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To conclude this discussion, let’s look at the remaining cover /wp-content/uploads/oldsiteimages sent to me by readers which depict people on them.
Someone Knows Their Art History
The hardback cover and paperback step-back cover for Virginia Henley’s A Year & a Day was painted in the style of a 1902 painting La Belle Dame Sans Merci (Woman Without Mercy or Pity). Even the “characters” are the same: hero, heroine and horse! Henley’s cover has been very popular. The leads are fully dressed but in very romantic fashion. Several readers did not like the expression on the hero’s face, however. One major difference I found between this cover and the solo hero covers is that the hero is looking at the heroine when she’s in the same cover image. When she’s not, he’s looking at the reader. Since we tend to project ourselves into these stories as the leading lady, having the hero gaze at us is really a pretty clever idea.
Isn’t It Romantic?
Many readers bought Ronda Thompson’s Isn’t it Romantic after reading a basic plot description that well fits the cover of Cherif Fortin being showered with roses as a symbol of the romance writer he is courting. It is a photograph instead of a painting but that did not deter readers at all. Cherif is fully clothed which is par now for most contemporaries.
Quite a Pair
You Only Live Twice, an historical by Elizabeth Thornton, has a very clever cover. The hero is on the front but in only a sliver of an image of him. The remainder of the outside cover looks fairly mainstream. Then you open the cover and the stepback is additional portraits from the story in collage form. One reader and I had this at the very top of our favorite covers especially since it could satisfy so many readers’ demands. This type cover has been repeated on her recent release, Whisper His Name.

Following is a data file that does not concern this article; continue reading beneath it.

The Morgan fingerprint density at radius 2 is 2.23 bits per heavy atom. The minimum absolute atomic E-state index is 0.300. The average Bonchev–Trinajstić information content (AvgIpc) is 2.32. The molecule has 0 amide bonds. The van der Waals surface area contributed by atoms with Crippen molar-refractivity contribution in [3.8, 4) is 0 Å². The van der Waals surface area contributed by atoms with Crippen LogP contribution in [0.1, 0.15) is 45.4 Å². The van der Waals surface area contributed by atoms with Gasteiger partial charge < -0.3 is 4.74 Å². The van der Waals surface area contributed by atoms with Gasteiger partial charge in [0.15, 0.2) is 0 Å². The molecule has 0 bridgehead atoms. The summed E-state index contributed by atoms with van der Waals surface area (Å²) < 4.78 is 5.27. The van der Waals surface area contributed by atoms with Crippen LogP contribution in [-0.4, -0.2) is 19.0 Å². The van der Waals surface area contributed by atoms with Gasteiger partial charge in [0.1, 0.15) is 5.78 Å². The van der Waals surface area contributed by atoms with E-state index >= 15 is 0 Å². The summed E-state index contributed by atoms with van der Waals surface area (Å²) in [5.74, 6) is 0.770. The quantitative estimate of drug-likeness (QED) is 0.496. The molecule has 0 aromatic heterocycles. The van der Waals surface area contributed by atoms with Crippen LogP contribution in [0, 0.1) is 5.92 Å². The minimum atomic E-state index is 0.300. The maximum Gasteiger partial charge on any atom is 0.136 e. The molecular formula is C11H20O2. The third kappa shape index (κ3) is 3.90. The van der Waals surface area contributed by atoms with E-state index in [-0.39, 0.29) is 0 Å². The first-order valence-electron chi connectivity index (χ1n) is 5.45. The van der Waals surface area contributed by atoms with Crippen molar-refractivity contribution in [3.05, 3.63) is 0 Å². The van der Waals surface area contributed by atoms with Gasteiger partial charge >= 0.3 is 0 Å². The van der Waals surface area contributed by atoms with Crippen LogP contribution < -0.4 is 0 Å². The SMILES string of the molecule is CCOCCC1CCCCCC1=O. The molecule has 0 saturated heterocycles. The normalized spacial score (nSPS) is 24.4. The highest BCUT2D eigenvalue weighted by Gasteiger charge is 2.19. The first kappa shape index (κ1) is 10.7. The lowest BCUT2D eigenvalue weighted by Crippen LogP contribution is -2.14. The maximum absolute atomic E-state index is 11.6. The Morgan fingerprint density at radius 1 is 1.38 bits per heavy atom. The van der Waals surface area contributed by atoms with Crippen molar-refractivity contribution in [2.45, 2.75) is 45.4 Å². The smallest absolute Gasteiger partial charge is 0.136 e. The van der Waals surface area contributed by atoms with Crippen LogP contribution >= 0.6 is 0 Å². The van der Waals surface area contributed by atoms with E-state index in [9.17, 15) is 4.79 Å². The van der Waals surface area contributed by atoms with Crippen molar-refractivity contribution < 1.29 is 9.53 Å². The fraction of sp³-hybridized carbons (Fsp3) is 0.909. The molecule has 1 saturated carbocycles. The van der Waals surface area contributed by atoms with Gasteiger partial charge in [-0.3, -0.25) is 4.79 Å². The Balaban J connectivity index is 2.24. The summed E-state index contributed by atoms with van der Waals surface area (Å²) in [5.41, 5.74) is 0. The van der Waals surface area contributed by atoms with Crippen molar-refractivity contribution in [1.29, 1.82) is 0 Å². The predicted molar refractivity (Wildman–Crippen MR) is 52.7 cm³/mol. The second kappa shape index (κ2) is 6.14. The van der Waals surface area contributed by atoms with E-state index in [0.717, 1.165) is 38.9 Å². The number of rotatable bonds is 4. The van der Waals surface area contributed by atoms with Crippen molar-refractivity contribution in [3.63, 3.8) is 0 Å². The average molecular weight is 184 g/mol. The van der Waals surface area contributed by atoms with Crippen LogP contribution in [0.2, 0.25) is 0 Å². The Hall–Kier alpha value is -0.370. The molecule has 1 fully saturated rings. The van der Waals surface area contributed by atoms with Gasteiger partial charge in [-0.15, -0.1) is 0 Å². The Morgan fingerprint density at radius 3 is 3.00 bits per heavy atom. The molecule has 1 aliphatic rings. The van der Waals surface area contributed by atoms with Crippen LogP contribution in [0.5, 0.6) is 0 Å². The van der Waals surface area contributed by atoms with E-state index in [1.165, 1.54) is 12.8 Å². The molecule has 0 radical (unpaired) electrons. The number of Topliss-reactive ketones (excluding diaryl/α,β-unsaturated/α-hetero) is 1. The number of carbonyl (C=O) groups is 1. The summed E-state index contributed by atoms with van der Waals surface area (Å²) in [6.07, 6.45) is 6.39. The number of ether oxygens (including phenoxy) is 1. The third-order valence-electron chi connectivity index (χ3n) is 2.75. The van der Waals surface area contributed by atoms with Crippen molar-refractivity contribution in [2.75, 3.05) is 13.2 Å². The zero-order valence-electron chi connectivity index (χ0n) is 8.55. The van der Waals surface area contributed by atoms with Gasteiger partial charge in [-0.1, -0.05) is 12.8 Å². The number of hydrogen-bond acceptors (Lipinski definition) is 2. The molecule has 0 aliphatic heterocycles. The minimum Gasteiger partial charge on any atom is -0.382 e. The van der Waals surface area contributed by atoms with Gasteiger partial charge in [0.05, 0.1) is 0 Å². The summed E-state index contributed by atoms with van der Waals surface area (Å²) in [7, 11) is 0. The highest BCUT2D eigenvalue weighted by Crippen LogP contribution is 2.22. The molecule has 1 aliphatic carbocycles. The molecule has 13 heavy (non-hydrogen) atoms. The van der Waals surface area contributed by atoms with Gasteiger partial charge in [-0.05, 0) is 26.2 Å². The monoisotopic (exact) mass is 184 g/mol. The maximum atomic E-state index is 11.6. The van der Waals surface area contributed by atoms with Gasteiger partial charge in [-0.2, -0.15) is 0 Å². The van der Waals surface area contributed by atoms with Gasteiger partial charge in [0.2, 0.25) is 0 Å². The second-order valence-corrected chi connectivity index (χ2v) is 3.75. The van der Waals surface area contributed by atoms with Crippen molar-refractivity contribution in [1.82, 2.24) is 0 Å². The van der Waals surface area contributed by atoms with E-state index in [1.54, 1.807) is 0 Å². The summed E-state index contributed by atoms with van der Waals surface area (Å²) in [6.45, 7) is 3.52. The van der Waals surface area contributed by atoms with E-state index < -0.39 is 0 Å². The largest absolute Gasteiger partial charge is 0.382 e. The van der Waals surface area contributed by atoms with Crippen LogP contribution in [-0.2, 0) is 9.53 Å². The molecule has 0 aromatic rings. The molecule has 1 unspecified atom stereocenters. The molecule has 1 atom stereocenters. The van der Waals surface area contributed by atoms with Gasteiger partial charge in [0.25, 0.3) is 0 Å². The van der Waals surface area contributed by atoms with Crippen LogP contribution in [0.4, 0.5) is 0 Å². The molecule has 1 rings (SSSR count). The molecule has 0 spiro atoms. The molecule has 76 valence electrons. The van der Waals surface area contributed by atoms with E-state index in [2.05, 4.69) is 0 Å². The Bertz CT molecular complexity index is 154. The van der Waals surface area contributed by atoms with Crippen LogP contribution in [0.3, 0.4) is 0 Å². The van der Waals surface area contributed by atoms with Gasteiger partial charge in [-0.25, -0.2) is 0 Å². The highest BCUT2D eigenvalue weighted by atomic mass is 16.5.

A Woman’s Desire(?)
Mine To Take by Dara Joy, is a paranormal romance featuring a cover not as controversial as one might have expected it to be because the cover is based on a scene in the book. It features a nude male, the nude cover image ending right above where his genitals would begin to show. He’s in bondage in a jail cell and is being approached by a fully dressed woman with a key to open his cuffs. You can only see the woman’s hand on the front cover. You have to turn the book to the side and the back to see the rest of her. There are many, many women romance readers who love this cover. I have heard very little criticism of it. I think the reason is that this is a woman’s sexual fantasy, not a man’s, and for the first time the woman romance reader feels truly empowered by a romance cover image. Some readers who were too timid to buy it in person at a bookstore (not many) simply ordered it online! I think a lot of posters could have been sold of this cover.
Not a Woman’s Desire(?)
The Beloved One by Danelle Harmon, an historical romance, received rave reviews online and was the second in what appears to be a very successful series. I mention this first because I don’t want to harm sales of this book by the rest of my remarks. I have yet to talk to any woman who likes this cover. Both author and readers despise this cover. They are buying it despite its cover because they loved the first book and because the reviews have been so good. The author refers to herself as Queen of the Bad Covers (the cover for Wicked at Heart is equally atrocious). Why do readers hate it so? They feel the woman is in a submissive position and, because he has an arrogant look on his face, he is using her as a sex object. I have heard from no male romance readers so I do not know if any of them like it. This pose has nothing to do with the story in the book.
What’s up for the next column? I’m finding that the covers column this time was shaped a lot by reader response so you can help determine what we discuss here by letting me know how you feel about covers, both in general and specifically.— Carol Irvincolor> Return to previous pagecolor>